Wildfire smoke takes a toll on children's health

She thought everything would go back to normal when their house appeared untouched by the raging wildfire that tore through Fort McMurray.

But a few months after being told it was safe to return home, her two sons, Zac, then 14, and Colby, 6, became sick, requiring numerous trips to hospitals and clinics.

“My eldest son often has tremors, headaches and all kinds of pain. Aside from physical and mental health challenges, he also developed learning difficulties,” says Tracy Harris, 48, whose family was affected by the 2016 Fort McMurray wildfire which left hundreds of families without a home.

It took months after returning home to find that the boys may have been harmed by fire-related pollutants in the home, says Tracy.

Today, both boys often have a tough time sleeping at night. They often have difficulty breathing especially when smoke, dust or particles are present in the environment, she adds.

“My kids sometimes gave off this bad smell from their hair and their behaviour was also off when the smell was stronger.” It was one of the symptoms she noticed months after moving back in, says Tracy.

Poor air quality poses both short- and long-term health risks to children, including babies in a mother’s womb, says Dr. Irena Buka, Director of the Children’s Environmental Health Clinic at the Misericordia Community Hospital.

Smoke and other environmental pollutants affect children’s health in a number of ways and chief among them is the respiratory system, says Irena. “The more immediate impact to a child’s health can be anything from irritation of the eyes, ears, throat and coughing as well as triggering of asthma.”

She says such symptoms are a reflection of inflammation in our bodies which can take time to heal before the symptoms go away. She adds long-term consequences to children’s health may also occur. 

“Smoke can be particularly hard on kids, especially those with asthma or other pre-existing respiratory conditions,” says Irena.

And for kids who have been evacuated or lost their home to a fire, the consequences go beyond smoke exposure, adds Irena.

“We have to consider the impact to their mental health and mental well-being, especially those who live in communities where they were evacuated or separated from family members.”

Irena says these kids may be experiencing anxiety and some could be showing signs of post-traumatic stress disorder (PTSD.) “It is important for parents to seek professional help for the kids directly affected by the wildfire.”

Pollutants at home

In Tracy’s case, her son Zac was initially diagnosed with PTSD, however, she wasn’t convinced it was the case. She says tests show pollutants were in her home.

“If the house had been tested first before we were advised to move in, it would have completely changed everything,” believes Tracy.

Due to their high level of concern, Tracy and her husband Gary, 54, decided to buy a mobile home and put it next door, where the family now lives.

Tracy often consults with the doctors at the children’s environmental clinic at Misericordia hospital about treatment options and advice on how to manage the myriad of health problems that her kids continue to experience.

“When the outdoor air quality is poor, we make sure the boys stay indoors,” says Tracy.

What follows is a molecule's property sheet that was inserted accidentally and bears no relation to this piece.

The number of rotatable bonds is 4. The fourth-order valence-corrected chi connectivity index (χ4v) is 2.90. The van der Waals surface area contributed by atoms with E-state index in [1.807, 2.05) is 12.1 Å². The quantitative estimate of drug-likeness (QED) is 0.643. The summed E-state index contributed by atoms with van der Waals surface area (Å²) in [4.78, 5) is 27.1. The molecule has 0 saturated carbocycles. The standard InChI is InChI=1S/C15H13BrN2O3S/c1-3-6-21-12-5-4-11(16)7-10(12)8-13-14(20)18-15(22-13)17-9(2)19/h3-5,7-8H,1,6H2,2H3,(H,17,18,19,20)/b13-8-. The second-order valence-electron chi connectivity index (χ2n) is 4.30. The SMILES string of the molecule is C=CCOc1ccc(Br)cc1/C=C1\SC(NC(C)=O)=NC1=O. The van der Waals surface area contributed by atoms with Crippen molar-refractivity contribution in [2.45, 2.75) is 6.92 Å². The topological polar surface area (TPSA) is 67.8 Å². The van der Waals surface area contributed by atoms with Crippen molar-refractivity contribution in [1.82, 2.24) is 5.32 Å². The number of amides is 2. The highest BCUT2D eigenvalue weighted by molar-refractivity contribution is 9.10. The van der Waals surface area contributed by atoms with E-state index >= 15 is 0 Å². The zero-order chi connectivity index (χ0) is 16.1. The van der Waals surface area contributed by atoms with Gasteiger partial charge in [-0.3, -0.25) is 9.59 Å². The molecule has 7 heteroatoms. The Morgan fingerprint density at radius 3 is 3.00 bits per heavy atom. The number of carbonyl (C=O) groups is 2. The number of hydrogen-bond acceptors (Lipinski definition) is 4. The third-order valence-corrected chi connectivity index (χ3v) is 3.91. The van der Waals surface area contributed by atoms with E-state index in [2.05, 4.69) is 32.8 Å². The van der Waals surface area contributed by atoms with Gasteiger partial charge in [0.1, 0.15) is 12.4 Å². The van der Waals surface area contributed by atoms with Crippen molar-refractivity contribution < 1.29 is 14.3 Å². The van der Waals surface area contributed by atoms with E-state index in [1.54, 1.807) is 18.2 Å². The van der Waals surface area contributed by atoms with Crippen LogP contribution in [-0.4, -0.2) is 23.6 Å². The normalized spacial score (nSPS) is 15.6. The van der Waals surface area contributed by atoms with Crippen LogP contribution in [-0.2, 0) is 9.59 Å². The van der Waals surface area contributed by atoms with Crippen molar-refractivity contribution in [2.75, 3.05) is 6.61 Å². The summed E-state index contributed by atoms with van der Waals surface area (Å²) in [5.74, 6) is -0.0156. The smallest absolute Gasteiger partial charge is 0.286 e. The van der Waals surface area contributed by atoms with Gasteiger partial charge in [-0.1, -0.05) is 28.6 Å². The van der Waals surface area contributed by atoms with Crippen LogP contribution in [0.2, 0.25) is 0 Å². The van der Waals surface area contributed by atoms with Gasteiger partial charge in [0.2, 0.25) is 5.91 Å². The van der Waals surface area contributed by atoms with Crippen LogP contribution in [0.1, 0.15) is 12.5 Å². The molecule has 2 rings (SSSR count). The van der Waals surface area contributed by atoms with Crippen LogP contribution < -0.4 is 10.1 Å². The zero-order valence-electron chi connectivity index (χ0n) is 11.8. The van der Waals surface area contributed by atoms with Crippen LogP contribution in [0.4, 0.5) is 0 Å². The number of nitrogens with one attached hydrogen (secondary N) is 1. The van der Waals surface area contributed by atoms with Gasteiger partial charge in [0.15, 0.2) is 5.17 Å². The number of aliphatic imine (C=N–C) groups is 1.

Tracy says they also made a lot of lifestyle changes from making sure the family eats healthy to using natural cleaning products in their home. “They tend to help ease the things that they are going through.”

Tracy anticipates her children’s recovery will be long.

Air quality and pregnancy

Wildfire smoke and environmental pollutants can heighten the health risks for pregnant women and babies, notes Irena.

Research, including work done by teams at the Misericordia clinic, shows that babies exposed to smoke and particles from wildfire in utero also face some health risks, says Lesley Brennan, Researcher and Clinical Assistant at the Misericordia children’s environmental clinic.

“Pregnant women need to be aware of exposures to smoke and its particles because of the potential harmful impact to their body and to the baby.”

Part of Lesley and Irena’s mandate at the environmental children’s clinic is not only to assess and manage patients but also to conduct clinical research and help educate people about environmental health risks and their impact on children. The clinic is the only one of its kind in Canada and it has been designated as a World Health Organization Collaborating Centre.

Irena notes that smoke and poor air quality can contribute to babies being born prematurely.

“And when a baby is born prematurely, we then see a cascading effect on their life from having asthma problems, school learning problems, plus other health and life challenges.”

If wildfires continue to occur regularly, exposing children to smoke, then we can expect increasing health issues over the long-term, says Irena.

“We can already predict and expect that asthma will continue to increase in numbers and severity, more mental health problems, learning problems in school and poor pregnancy outcomes as a result of continued exposure to smoke and other environmental hazards.”

Dealing with the health consequences of the smoke from wildfires and other pollutants requires a concerted action on the part of everyone, says Irena. “We all can contribute to solutions whether it is putting resources and the right policies in place, educating people about environmental hazards and better prevention or reducing our personal carbon footprint.”

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